Markets: Risk-on, Risk-off, Risk-maybe
On the macro economic front, significant coronavirus concerns have resurfaced again this past week. Germany, Europe’s largest economy, is enduring a third wave of the pandemic. After Covid numbers fell sharply in February, German Health Minister Jens Spahn said new infections are now rising at an “exponential rate.” The renewed concerns are prompting fears of new lockdown measures and the resulting negative economic impacts.
This comes on top of additional lockdowns implemented elsewhere in Europe in response to surging case numbers. Last Friday, France imposed a new partial lockdown, shutting all non-essential businesses. Poland also announced a new nationwide three-week lockdown after cases surged from the previous week. Adding to concerns, on Wednesday India reported the highest jump in new cases since November. Markets will watch these developments closely for any signs of a growing spread of new large-scale lockdowns. The potential demand-side hit to the economy would throw a serious wrench into the current coronavirus recovery theme.
Global supply concerns entered the picture earlier in the week when a giant cargo ship ran aground in Egypt’s Suez Canal amid a sandstorm, blocking the canal. Analysts at ING claim, “Around 10% of global seaborne oil trade passes through the canal, whilst around 8% of global LNG trade also uses the canal…” According to the BBC, about 12% of global trade passes through the canal, which provides the shortest shipping rout connecting Europe and Asia.
Officials in the Egyptian Government have said they hope to resolve the situation within two to three days, but other experts warn it could take weeks if the ship’s cargo containers must be removed. The blocked canal and resulting “traffic jam” of cargo ships is expected to affect shipping schedules around the globe. Reports are that the blocked canal is holding up the transport of $9.6 billion of goods each day.
As expectations of a longer blockage have increased, cargo ships are starting to reroute towards the significantly longer and costlier southern passage around Africa’s Cape of Good Hope. Reports state that among the already rerouted ships are at least seven giant LNG transfer vessels. The costly rerouting adds about 10 extra days to a cargo ship’s journey.
In the US energy market, petroleum products saw about a net five million-barrel inventory build across the board between crude and finished product. Despite what should have been a bearish report, after a brief sell-off oil prices recovered pre-inventory report levels within minutes, which speaks to the price volatility in crude this week.
On the oil production side, US production ticked up by 100,000 barrels, back up to the 11 million-barrel-level that existed prior to the Texas freeze. Next week, OPEC+ will convene for their latest meeting and are expected to rollover current supply curbs into May. WTI crude oil was down on the week, but, amidst volatile trading, price closed above $60 at $60.97 per barrel.
In the precious metals complex, the week-over-week price action was tepid, but some assets faired better than others. Gold prices declined modestly by .54%, but silver spot took it squarely on the chin, leading the declines in the precious metals sector with a 4.60% drop on the week. Platinum’s losses were less severe, declining 1.85%, while palladium was the lone gainer in the complex, up 1.70%. On the mining side, gold miners took a relatively hard hit as seen by a 3.99% drop in the HUI gold mining index. Performance in the precious metals space no doubt suffered from an easing of the inflation trade seen throughout the majority of the week.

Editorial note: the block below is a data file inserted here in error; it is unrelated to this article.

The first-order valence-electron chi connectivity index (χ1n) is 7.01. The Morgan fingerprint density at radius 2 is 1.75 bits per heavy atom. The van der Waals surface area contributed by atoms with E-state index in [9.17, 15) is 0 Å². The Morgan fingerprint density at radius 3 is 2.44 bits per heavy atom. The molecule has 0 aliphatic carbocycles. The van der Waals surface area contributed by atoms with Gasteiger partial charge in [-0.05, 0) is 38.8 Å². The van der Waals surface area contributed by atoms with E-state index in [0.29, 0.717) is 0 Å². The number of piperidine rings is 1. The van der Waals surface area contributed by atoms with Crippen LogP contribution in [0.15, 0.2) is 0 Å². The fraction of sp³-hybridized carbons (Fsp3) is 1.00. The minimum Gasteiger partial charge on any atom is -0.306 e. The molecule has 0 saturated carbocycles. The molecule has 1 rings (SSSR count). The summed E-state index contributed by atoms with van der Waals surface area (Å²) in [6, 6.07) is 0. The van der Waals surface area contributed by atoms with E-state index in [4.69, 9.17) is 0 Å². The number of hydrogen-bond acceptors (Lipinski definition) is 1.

Other performance for the week was mixed. IFRA, the I Shares US Infrastructure ETF, was up 1.30%. Oil was down modestly by .76%, while Natural Gas prices rallied 3.15%. Oil Services (OIH), tracked oil prices fairly closely and lost 1.01%. The Goldman Sachs Commodity Index was off by .23%, while the S&P Global Natural Resources was up .47%.
The Dow Jones US Real Estate index had a nice week, up 3.57%, while the Dow Jones Utilities also faired well by 3.07%. The US Dollar Index was stronger on the week, up .94%, and broke out to new highs for the rally that started at the beginning of the year.
Overall, the week was characterized by an apparent cooling off of inflation expectations and a shift toward a more risk-off tone from Monday through Thursday. Long-dated bonds caught a consistent bid through Thursday, and, consequently, the multi-month theme of rising yields reversed. Long-bonds gained ground over inflation-protected Treasurys and interrupted the inflation narrative that has been gaining market attention of late.
While the Monday through Thursday strength in bonds was notable, the rally was on ever-decreasing volume as the week progressed, perhaps casting doubt on the sustainability of the move. Nevertheless, waning inflation concerns put pressure on the commodity complex through Thursday, and contributed to a volatile week, especially in silver, copper, and oil.
A further contributor to a broad increased risk-off sentiment may have come from the S&P 500. The benchmark index is facing the psychologically significant overhead resistance level of 4,000, inspiring a bout of pronounced volatility in equities. The yield on US 10-year Treasurys closed the week lower at 1.67%. The tone changed on Friday, however, as yields turned higher and both equities and commodities rallied across the board.
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